Thursday 4th July - 14.00
Lord Rhodes Recital Room
The Scottish Consort of Trumpets
Bryan Allen, Alison Balsom, Peter Franks, John Gracie,
Mark OKeeffe, John Wallace
Jon Burgess, Reporter
The Scottish Consort of Trumpets (SCOT as they prefer to be known) was assembled especially for the 2002 ITG Conference to demonstrate the talented faculty and students at the Royal Scottish Academy of Music and Drama (RSAMD). The program featured works from one to six trumpets, written exclusively by living Scottish composers who have taught at the RSAMD.
The program began with Mark O'Keeffe (Principal trumpet, BBC Scottish Symphony Orchestra and research student, RSAMD) strolling in from the back of the hall playing "The Trumpet Shall Sound" from the Messiah. The familiar tune gradually turned into a series of frantic trumpet screams and runs.
Mark O'Keeffe began taking shots of strategically placed bottles of whiskey and hard liquors on stage to help him make it through the next selection. Etude d'Execution Transcendante, a theatre piece, by John Maxwell-Geddes required not only virtuosic playing but creative acting skills. It ends with OKeeffe falling to the floor drunk, as the program segued into Orbit by Eddie Maguire performed by John Wallace (Principal trumpet of the RSAMD) and Alison Balsom (trumpet soloist and research student, RSAMD). Orbit requires both players to spin around while playing. As the piece develops the musical lines intertwine and revolve around each other. The work ended with John Wallace exiting from the front of the stage and Alison Balsom walking through the audience and exiting from the back of the stage.
Immediately a trio comprised of John Gracie (principal trumpet, Royal Scottish National Orchestra and trumpet professor, RSAMD), Peter Franks (principal trumpet, Scottish Chamber Orchestra, trumpet professor, RSAMD), and Bryan Allen (former member, Fine Arts Brass Ensemble, and head of brass, RSAMD) performed the Four Basilican Pieces by John Maxwell Geddes from the rear balcony of the recital hall. The heroic calls of the trumpet could be heard throughout this piece. Interesting textures and harmonies were created from the three trumpets.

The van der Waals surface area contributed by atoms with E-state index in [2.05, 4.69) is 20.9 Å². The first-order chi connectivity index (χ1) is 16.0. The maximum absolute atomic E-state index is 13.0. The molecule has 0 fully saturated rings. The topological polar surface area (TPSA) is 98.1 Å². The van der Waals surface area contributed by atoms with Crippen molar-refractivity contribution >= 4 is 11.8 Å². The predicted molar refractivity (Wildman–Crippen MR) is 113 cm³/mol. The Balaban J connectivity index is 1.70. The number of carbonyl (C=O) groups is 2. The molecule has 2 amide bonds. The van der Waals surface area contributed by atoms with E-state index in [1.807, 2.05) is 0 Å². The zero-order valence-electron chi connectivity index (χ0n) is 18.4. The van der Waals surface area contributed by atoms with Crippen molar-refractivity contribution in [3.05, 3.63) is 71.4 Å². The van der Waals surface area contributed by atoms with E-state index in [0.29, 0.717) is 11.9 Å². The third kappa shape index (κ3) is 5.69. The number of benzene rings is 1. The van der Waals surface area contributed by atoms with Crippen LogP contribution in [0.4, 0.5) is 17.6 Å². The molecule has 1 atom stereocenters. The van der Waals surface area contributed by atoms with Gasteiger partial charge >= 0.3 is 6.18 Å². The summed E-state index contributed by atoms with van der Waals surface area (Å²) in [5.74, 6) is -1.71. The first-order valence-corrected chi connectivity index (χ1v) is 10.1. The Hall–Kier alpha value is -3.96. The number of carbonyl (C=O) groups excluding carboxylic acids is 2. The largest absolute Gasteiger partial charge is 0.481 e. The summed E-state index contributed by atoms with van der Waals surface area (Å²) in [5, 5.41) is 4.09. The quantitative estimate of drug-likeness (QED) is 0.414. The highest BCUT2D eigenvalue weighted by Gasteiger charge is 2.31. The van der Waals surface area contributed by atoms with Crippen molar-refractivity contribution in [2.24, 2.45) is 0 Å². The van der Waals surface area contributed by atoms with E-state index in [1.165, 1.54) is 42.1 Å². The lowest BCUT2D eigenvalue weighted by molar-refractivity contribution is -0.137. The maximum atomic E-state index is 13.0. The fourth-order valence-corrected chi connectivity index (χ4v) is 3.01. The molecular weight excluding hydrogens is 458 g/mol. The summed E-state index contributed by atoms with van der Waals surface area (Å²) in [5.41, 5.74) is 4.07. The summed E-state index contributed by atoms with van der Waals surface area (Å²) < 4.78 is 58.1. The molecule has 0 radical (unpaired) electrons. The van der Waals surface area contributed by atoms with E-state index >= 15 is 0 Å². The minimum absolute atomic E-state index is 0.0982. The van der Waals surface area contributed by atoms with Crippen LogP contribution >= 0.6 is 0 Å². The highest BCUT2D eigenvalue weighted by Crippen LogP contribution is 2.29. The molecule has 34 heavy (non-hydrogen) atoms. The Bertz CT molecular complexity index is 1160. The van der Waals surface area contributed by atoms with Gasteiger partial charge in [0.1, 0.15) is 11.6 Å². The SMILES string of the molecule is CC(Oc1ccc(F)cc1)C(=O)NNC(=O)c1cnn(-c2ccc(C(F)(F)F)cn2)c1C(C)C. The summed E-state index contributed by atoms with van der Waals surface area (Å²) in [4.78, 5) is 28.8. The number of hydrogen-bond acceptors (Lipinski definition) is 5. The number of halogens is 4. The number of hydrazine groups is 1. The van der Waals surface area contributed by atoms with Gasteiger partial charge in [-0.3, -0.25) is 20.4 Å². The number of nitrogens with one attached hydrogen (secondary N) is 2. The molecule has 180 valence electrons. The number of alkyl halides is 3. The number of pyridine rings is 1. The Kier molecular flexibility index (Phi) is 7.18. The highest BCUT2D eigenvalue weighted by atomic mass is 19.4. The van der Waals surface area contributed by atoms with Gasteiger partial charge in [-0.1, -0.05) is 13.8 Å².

John Wallace returned to stage and gave a brief, humorous history of the trumpet in Scotland, making it clear that the trumpet in Scotland has a longer history than the bagpipes. Next on the program was Quartet for Trumpets by Tom David Wilson, who was present in the audience for this performance. Quartet featured a wide range of textures and harmonies ranging from random sounding lines to beautiful choral-type passages. By now it became clear that with each new piece one more trumpeter was being added. The Joshua Sketch by Gordon MacPherson (head of composition, RSAMD) was a world premiere written for the SCOT specifically for their recital at the ITG Conference. This was truly a complex piece that required great rhythmic and technical skills from every member of the ensemble.
The final work on the program was Concertino for 6 Trumpets and Timpani by Martin Dalby. Written in seven short movements, this was a fitting piece to end the program; not only because they were running out of ensemble members, but because the composition provided a wide variety of styles and colours for this ensemble to demonstrate their talents.
It is hoped that SCOT will continue performing together long beyond the 2002 ITG Conference. This ensemble played as if they had been performing together for years and although there was only one true premiere I believe most of the audience in attendance were hearing most, if not all, of these pieces for the first time.